The Good Father

The Good Father

by Noah Hawley


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Product Details

ISBN-13: 9780307947918
Publisher: Knopf Doubleday Publishing Group
Publication date: 01/08/2013
Edition description: Reprint
Pages: 320
Sales rank: 319,142
Product dimensions: 5.38(w) x 7.86(h) x 0.78(d)

About the Author

NOAH HAWLEY is an author, screenwriter, and producer. He has published three previous novels, conceived and run two network television shows, and written one feature film. Before creating his own shows, he was a writer and producer for the hit show Bones on FOX. He currently splits his time between Los Angeles and Austin, Texas, where he lives with his wife and daughter.

Read an Excerpt



Thursday night was pizza night in the Allen household. My last appointment of the day was scheduled for eleven a.m., and at three o'clock I would ride the train home to Westport, thumbing through patient charts and returning phone calls. I liked to watch the city recede, the brick buildings of the Bronx falling away on the side of the tracks. Trees sprang up slowly, sunlight bursting forth in triumph, like cheers at the end of a long, oppressive regime. The canyon became a valley. The valley became a field. Riding the train I felt myself expand, as if I had escaped a fate I thought inevitable. It was odd to me, having grown up in New York City, a child of concrete and asphalt. But over the decades I had found the right angles and constant siren blare to be crushing. So ten years earlier I had moved my family to Westport, Connecticut, where we became a suburban family with suburban family hopes and dreams.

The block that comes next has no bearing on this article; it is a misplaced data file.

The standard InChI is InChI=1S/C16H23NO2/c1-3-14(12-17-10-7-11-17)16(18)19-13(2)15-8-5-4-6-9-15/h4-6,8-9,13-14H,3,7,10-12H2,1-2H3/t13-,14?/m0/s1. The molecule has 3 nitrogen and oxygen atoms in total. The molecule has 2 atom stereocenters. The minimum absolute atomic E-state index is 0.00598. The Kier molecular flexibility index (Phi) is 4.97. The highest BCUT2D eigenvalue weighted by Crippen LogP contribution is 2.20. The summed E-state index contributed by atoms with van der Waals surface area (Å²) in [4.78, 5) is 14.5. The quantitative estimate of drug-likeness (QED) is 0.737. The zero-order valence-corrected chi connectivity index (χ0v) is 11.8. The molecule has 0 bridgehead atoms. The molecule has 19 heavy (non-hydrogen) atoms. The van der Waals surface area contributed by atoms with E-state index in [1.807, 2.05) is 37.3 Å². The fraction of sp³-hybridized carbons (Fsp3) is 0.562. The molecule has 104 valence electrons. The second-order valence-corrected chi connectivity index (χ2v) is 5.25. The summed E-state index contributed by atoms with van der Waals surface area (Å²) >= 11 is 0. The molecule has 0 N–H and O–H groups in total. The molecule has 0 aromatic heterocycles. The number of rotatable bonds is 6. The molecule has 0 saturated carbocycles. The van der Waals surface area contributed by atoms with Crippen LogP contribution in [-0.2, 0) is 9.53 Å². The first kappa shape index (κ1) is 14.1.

I was a rheumatologist--the chief of rheumatology at Columbia Presbyterian Hospital in Manhattan. It was a specialty that most people didn't recognize, concerned they'd guess with the watery eyes and phlegmy cough of a bad pollen allergy. But in truth, rheumatology is a subspecialty of internal medicine and pediatrics. The term "rheumatology" originates from the Greek word rheuma, meaning "that which flows as a river or stream" and the suffix -ology, meaning "the study of." Rheumatologists mainly deal with clinical problems involving joints, soft tissues, and allied conditions of connective tissues. We are often the doctor of last resort when patients develop mysterious symptoms involving most of the body's systems: nervous, respiratory, circulatory. The rheumatologist is called to consult when a diagnosis remains elusive.